Although linked words, ‘scandal’ and ‘scandalous’ are not the same. Scandal is a noun for an incident or event that disgraces or damages the reputation of the persons or organisations involved. Scandalous is an adjective derived from scandal. Scandals are caused by scandalous behaviour that is wrong or immoral behaviour.
Although scandalous behaviour can lead to a scandal, it does not necessarily mean that it will. Meanwhile ‘temptation’ is another word that can come into play.
So how would one describe a situation where a government health restructuring unit headed by a senior partner of a private business consultancy spent over $13.5m on business consultants within less than two financial years, of which nearly 80% (over $10.5m) went to the senior partner’s own consultancy?
Scandal, scandalous or something else?
The growing penetration and influence of EY business consultancy (previously known as Ernst & Young) in Aotearoa New Zealand’s health system is an increasing concern among those working in and close to the system. It is a growing subject of corridor conversation.
Increasing perceptions of conflict of interest
This concern is more so with increasing perceptions of conflict of interest with EY’s influence in the Government’s Transition Unit. Based in the Prime Minister’s department, the unit is responsible for the transition to the restructured health system on 1 July. EY senior partner Stephen McKernan is its director.
I raised the failure of the transition unit to have an effective transition plan in an earlier post of Otaihanga Second Opinion (12 May): Transition unit without a transition plan.
A further post (22 May) discussed EY’s increasing paid work in the district health boards (DHBs): A nicer little earner.
I had thought that this would have been my last post on EY’s highly profitable earnings from New Zealand’s underfunded health system. But talk about a gift that keeps on giving?
The vigilant Dr Reti
The opposition National Party is fortunate to have such a vigilant health spokesperson in Dr Shane Reti (also a general practitioner and former elected DHB board member). Dr Reti is doing what Green and backbench Labour MPs should be doing; drilling down to interrogate the wisdom of health spending.
Dr Shane Reti: vigilant, interrogating member of parliament (National is fortunate to have him)
Reti asked the following written parliamentary question to Minister of Health Andrew Little: Which consulting firms, if any, have advised the health sector restructuring Transition Unit and how much have each been paid?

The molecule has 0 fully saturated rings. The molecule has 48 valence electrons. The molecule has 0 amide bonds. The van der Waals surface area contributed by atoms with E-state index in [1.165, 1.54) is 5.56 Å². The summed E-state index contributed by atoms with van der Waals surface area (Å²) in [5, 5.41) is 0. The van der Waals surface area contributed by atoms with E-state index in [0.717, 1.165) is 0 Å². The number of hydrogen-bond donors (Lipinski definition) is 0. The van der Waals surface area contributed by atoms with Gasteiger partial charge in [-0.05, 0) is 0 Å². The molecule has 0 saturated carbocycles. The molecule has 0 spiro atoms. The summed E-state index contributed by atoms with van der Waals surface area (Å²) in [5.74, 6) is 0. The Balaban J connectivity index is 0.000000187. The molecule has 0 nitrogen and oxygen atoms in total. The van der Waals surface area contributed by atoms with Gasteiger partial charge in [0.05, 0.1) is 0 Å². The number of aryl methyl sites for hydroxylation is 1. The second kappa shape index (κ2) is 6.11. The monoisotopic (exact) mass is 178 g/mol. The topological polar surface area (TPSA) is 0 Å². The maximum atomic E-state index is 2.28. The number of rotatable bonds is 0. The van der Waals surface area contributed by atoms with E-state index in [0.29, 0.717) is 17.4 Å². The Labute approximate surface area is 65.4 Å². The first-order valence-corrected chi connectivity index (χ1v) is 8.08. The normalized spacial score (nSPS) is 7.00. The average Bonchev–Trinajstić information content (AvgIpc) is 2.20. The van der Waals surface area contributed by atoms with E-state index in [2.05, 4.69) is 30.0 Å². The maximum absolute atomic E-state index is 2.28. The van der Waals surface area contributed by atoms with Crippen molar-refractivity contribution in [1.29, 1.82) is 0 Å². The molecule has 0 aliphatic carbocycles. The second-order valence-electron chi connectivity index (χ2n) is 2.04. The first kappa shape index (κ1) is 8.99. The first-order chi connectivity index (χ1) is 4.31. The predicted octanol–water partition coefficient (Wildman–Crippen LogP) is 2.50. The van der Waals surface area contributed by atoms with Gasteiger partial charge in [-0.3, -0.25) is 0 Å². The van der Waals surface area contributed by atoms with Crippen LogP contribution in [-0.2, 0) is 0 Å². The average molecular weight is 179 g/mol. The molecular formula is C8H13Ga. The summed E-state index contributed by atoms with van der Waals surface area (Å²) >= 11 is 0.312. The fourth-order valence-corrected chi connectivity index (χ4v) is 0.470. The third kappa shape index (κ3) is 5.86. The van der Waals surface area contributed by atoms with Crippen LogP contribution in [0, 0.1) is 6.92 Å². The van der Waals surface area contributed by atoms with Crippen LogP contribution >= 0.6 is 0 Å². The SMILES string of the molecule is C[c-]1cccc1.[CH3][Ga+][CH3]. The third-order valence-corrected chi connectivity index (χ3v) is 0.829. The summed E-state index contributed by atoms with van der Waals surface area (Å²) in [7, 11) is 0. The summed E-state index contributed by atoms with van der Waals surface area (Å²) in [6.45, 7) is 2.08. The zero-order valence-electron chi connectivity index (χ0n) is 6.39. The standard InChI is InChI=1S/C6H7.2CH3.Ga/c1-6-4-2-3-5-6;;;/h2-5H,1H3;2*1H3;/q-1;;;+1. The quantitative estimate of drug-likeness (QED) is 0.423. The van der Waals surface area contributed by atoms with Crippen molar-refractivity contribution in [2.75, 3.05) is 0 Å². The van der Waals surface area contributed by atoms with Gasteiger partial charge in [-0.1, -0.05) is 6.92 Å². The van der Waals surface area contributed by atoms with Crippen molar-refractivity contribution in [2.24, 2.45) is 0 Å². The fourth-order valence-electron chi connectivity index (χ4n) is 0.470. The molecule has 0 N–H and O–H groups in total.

On 20 May he received the reply. On reading my 22 May ‘nice little earner’ blog post, he forwarded me the response. My first reaction was wow, my second reaction was double-wow, leaving my third reaction to be somewhat more Anglo-Saxon. Dr Reti kindly consented to me publishing the data provided.
The data provided covers up to 20 months; up to the first 10 months of the financial year ended 30 June 2021 and the first 10 months of the financial year ending on 30 June 2022. Over this period 15 business consultancies were engaged.
Below is the table which forms the key part of the response to Dr Reti’s question:
|Consulting Firm||FY 2021 $000||FY 2022
|Arkus Communications Limited||38||293|
|Ernst & Young Limited||4,330||6,403|
|Finora Management Limited||274||182|
|Kahui Tautoko Consulting||23||155|
|Mischewski Consulting Limited||1||45|
|NZ Institute of Economic Research||131||95|
|PAAS Partners Limited||4||14|
|Sapere Research Group||167||406|
|Senate Communications Limited||228||19|
|Shea Pita & Associates||21||54|
|Sonia Wansbrough & Associates||–||297|
|Sue Suckling Holdings Limited||171||139|
|Te Amokura Consultants Limited||50||6|
In summary, what this data reveals is that in the first 20 months of the transition unit $13,617,000 was paid to consulting firms (a notional average of $907,800 per firm). Of this total, $10,733,000 (79%) was paid to EY. This data speaks for itself; there is little more that can be said.
As an aside, Shea Pita & Associates earned $75,000 over the 20 months. Its Principal is Sharon Shea who, in late 2021, was appointed co-chair of the Maori Health Authority and until early this year was Chair of Bay of Plenty DHB. Interestingly her company’s website is just one page and is described as “in development”: In development?
Perhaps Oscar Wilde has the answer
Is this scandalous behaviour? It certainly appears so although it is certain to be lawful. Is it a scandal? Arguably yes, at least in my opinion.
Oscar Wilde on temptation
But perhaps Irish playwright, poet and biting satirist Oscar has the answer. If he wanted to read something sensational while travelling by train he would read his diary (at least that’s what Wilde claimed).
In February 1892, he enjoyed his first major success as a playwright with the production of his Victorian-era comedy of manners, Lady Windermere’s Fan (back in the day it was called Lady Windermere’s Fan: A Play about a Good Woman). When it opened at St. James’s Theatre in London it ran to packed houses through to the end of July.
One of the most famous lines in this play was “I can resist everything except temptation.” Perhaps this is what the data on the monies paid to business consultancies engaged by the Government’s transition reveals?
Ian Powell was Executive Director of the Association of Salaried Medical Specialists, the professional union representing senior doctors and dentists in New Zealand, for over 30 years, until December 2019. He is now a health systems, labour market, and political commentator living in the small river estuary community of Otaihanga (the place by the tide). First published at Otaihanga Second Opinion